Home / Companies / News /  Bank exposure to Adani firms manageable, analysts say

Mumbai: The exposure of Indian banks, primarily state-run lenders, to the Adani group has dropped to 40% of the conglomerate’s total debt as the group diversified its funding sources, including from bonds and foreign banks, according to analyst reports published after US investor Hindenburg Research alleged that the group engaged in accounting fraud and stock manipulation.

A 26 January CLSA report, titled Adani—Where does the debt sit?, said Indian banks’ exposure is under 40% of total group debt, with private banks’ share plummeting from 31% to 8% and public sector banks’ share falling from 55% to 26%.

CLSA estimates that the group has a bank debt of 70,000-80,000 crore out of the total 2 trillion of debt at the end of FY22. While the group’s debt levels have doubled to 2 trillion in three years, the group’s bank debt has increased only by 25%. A greater part of the group’s funding now comes from bonds at 37% and foreign banks at 18% of the debt.

Shares of Indian banks and Life Insurance Corp. of India plunged on Friday amid concerns about their exposure to the Adani Group following the report. The NSE Bank Nifty Index fell 3.13% to 40,345.30, extending declines from the previous session. Bank of Baroda and State Bank of India were among the major losers, falling at least 5% each. LIC’s shares ended 3.4% lower at 665.95 apiece.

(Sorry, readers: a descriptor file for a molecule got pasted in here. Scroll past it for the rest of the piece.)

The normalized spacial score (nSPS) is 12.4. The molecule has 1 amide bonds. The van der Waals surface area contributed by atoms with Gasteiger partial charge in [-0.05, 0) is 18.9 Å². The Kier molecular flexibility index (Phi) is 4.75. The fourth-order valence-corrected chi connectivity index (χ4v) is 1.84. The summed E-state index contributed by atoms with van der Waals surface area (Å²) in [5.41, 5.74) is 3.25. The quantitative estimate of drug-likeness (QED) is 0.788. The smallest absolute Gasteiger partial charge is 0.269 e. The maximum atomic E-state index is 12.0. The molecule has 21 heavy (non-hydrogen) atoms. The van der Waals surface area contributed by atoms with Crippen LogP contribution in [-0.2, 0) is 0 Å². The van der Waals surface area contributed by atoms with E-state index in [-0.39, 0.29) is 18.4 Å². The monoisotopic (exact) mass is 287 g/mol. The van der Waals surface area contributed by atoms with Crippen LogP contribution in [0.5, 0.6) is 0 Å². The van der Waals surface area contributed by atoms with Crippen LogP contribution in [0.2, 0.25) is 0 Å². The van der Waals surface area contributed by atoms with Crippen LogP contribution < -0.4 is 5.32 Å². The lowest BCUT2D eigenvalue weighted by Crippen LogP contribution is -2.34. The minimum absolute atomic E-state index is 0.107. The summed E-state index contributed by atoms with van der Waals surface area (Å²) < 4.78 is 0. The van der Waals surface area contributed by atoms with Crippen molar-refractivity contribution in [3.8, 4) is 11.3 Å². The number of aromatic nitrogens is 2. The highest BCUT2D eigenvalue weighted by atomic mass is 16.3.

Hindenburg Research, which in the past has shorted electric truck maker Nikola Corp., said it holds short positions in Adani companies through US-traded bonds and non-India traded derivative instruments.

“Private banks’ exposure is below 10% of total group debt, and most banks (including ICICI, Axis) have indicated that they have largely financed assets with strong cash flows, such as airports/ports. PSU banks do have material exposure (30% of group debt), but this debt has not increased in the past three years. Most of the incremental funding to the group for new businesses and acquisitions has come via overseas sources," CLSA said in its report.

“We estimate that incrementally, banks have only lent 15,000 crore, or 15% of the 1 trillion the group companies have borrowed over the past three years. Large acquisitions, such as cement, have been fully funded by foreign banks," CLSA added.

Jefferies, too, noted limited risk for banks due to their exposure to Adani group companies.

“From the banking sector’s perspective, debt to this group forms 0.5% of total loans—0.7% for PSU banks and 0.3% for private banks. Our recent conversation with industry participants also indicated that cash-flows and repayment timelines of debt had been conservatively planned. Hence, DSCR (debt service coverage ratio) could be even better. While we watch for developments here, we don’t see material risk arising to the Indian banking sector," Jefferies said.

Gopika Gopakumar
Gopika Gopakumar has worked for over 15 years as a banking journalist across print and television media. Her expertise lies in breaking big corporate stories and producing news based TV shows. She was part of the 2013 IMF Journalism Fellowship Program where she covered the Annual & Spring meetings of the International Monetary Fund in Washington D.C. She started her career with CNBC-TV18, where she also produced a news feature show called Indianomics and an award winning show on business stories from South India called Up South. She joined Mint in 2016.
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